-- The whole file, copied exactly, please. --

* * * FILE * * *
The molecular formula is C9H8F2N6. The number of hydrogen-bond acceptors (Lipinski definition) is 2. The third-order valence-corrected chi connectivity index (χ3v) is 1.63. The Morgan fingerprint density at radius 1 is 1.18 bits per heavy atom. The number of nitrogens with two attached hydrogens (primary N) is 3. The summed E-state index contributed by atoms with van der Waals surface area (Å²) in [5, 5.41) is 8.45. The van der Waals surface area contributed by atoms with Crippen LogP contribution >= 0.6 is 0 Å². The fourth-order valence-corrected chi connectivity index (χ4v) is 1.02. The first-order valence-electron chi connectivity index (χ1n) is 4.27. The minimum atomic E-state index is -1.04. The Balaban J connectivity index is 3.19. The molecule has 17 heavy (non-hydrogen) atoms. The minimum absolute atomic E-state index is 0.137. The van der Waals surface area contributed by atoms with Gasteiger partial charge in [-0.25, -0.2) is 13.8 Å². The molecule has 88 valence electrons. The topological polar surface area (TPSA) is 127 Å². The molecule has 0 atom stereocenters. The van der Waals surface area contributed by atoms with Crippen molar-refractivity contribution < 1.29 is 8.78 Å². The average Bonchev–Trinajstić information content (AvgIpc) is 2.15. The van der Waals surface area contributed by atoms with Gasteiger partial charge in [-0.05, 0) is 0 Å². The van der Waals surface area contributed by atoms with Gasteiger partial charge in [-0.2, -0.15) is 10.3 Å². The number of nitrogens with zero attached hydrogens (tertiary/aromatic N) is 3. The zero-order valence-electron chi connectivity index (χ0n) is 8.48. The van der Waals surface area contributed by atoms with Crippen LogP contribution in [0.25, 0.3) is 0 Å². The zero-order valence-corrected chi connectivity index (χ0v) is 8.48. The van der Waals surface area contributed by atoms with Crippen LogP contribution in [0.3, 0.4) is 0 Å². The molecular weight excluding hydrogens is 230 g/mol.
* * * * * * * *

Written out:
The molecular formula is C9H8F2N6. The number of hydrogen-bond acceptors (Lipinski definition) is 2. The third-order valence-corrected chi connectivity index (χ3v) is 1.63. The Morgan fingerprint density at radius 1 is 1.18 bits per heavy atom. The number of nitrogens with two attached hydrogens (primary N) is 3. The summed E-state index contributed by atoms with van der Waals surface area (Å²) in [5, 5.41) is 8.45. The van der Waals surface area contributed by atoms with Crippen LogP contribution >= 0.6 is 0 Å². The fourth-order valence-corrected chi connectivity index (χ4v) is 1.02. The first-order valence-electron chi connectivity index (χ1n) is 4.27. The minimum atomic E-state index is -1.04. The Balaban J connectivity index is 3.19. The molecule has 17 heavy (non-hydrogen) atoms. The minimum absolute atomic E-state index is 0.137. The van der Waals surface area contributed by atoms with Gasteiger partial charge in [-0.25, -0.2) is 13.8 Å². The molecule has 88 valence electrons. The topological polar surface area (TPSA) is 127 Å². The molecule has 0 atom stereocenters. The van der Waals surface area contributed by atoms with Crippen molar-refractivity contribution < 1.29 is 8.78 Å². The average Bonchev–Trinajstić information content (AvgIpc) is 2.15. The van der Waals surface area contributed by atoms with Gasteiger partial charge in [-0.05, 0) is 0 Å². The van der Waals surface area contributed by atoms with Gasteiger partial charge in [-0.2, -0.15) is 10.3 Å². The number of nitrogens with zero attached hydrogens (tertiary/aromatic N) is 3. The zero-order valence-electron chi connectivity index (χ0n) is 8.48. The van der Waals surface area contributed by atoms with Crippen LogP contribution in [0.25, 0.3) is 0 Å². The zero-order valence-corrected chi connectivity index (χ0v) is 8.48. The van der Waals surface area contributed by atoms with Crippen LogP contribution in [0.3, 0.4) is 0 Å². The molecular weight excluding hydrogens is 230 g/mol.